Everyone is badminton mad here!
In August 1873 a new sporting craze was sweeping through India in the form of badminton. Beatrice Aitchison, the wife of Sir Charles Umpherston Aitchison, Foreign Secretary to the Government of India) wrote to their family friend Lewis Pelly (Agent to the Governor-General at Rajputana, on special duty as Special Commissioner to Baroda) about the latest craze which she and her husband had taken up:
“We have even taken to it in a quiet way – we play by ourselves instead of going out to walk. It is good exercise and the Foreign Secretary thoroughly enjoys it”.
Photo 913/(25) Oscar Jean Mallitte, European men and women playing badminton on an outside court at Shillong, India. Images Online
In her letter to Pelly she describes how the sport has created quite a trade in the bazaar with the bats (racquets) being made by the locals and proving to be very popular but the difficulty was with the shuttlecocks as the locally made ones simply didn’t fly properly. Even her husband Sir Charles was quite enamoured with the sport, noting in a letter to Pelly that ‘my good old joints are getting supple from Badminton which I have been at length dragged into’.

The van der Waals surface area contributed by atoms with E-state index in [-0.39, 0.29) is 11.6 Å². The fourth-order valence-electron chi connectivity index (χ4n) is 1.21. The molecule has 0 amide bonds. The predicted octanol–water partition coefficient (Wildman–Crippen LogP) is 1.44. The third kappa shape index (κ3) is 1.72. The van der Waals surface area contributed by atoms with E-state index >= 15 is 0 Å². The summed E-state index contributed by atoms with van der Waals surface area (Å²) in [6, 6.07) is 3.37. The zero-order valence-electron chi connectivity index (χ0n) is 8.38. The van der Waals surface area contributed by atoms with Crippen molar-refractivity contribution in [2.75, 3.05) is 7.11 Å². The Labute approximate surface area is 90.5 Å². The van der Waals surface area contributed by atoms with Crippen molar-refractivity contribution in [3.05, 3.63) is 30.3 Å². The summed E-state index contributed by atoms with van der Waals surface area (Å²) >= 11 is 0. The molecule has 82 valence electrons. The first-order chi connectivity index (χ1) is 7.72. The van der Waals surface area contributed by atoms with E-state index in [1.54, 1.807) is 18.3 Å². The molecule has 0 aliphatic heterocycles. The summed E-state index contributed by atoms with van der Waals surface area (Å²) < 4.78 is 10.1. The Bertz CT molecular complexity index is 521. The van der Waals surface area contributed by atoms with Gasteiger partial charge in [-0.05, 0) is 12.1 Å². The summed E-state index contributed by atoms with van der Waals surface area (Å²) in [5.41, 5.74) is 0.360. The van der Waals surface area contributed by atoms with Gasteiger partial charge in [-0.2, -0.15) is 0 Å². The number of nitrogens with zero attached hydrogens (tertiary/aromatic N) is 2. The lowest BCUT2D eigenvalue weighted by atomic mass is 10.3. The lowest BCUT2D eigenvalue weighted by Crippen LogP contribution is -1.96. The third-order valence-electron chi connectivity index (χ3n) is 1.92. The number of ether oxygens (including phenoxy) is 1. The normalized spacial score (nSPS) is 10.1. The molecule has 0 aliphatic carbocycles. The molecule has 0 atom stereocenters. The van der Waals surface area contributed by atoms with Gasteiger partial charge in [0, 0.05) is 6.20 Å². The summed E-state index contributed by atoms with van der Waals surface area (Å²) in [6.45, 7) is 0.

The craze for playing badminton recurs throughout the private papers collection of Sir Lewis Pelly, with correspondents writing to him throughout 1874 and 1875 and making reference to their fondness of the sport and the various matches that had been taking place.
One such match occurred in January 1875 and was between staff of the Government of India Foreign Office, including Aitchison, and staff of the Rajputana Agency which according to the descriptions to Pelly had resulted in a draw and had prompted one correspondence Adelbert Cecil Talbot to comment to Pelly about the Foreign Office team that
“We have a [ ] fair side and could I think play most others thanks to Mr Aitchison who is a very good player indeed”.
Even Lewis Pelly was not, it seemed, immune to the latest craze with Aitchison proposing in November 1873 a match between the two gentlemen and commenting that “I hope you won’t play the same tricks with my office as I played with yours”. Whether this match took place and whether any of the ‘tricks’ referred to were played we shall perhaps sadly never know.
Content Specialist, Archives
British Library /Qatar Foundation Partnership Programme
Further reading from India Office Private Papers:
Mss Eur F126/4, f 26v
Mss Eur F126/7, ff 57v-58, 82v-83
Mss Eur F126/69, f 50v
Mss Eur F126/71, f 53v, 71v-72
Read an earlier blog post about Charles Umpherston Aitchison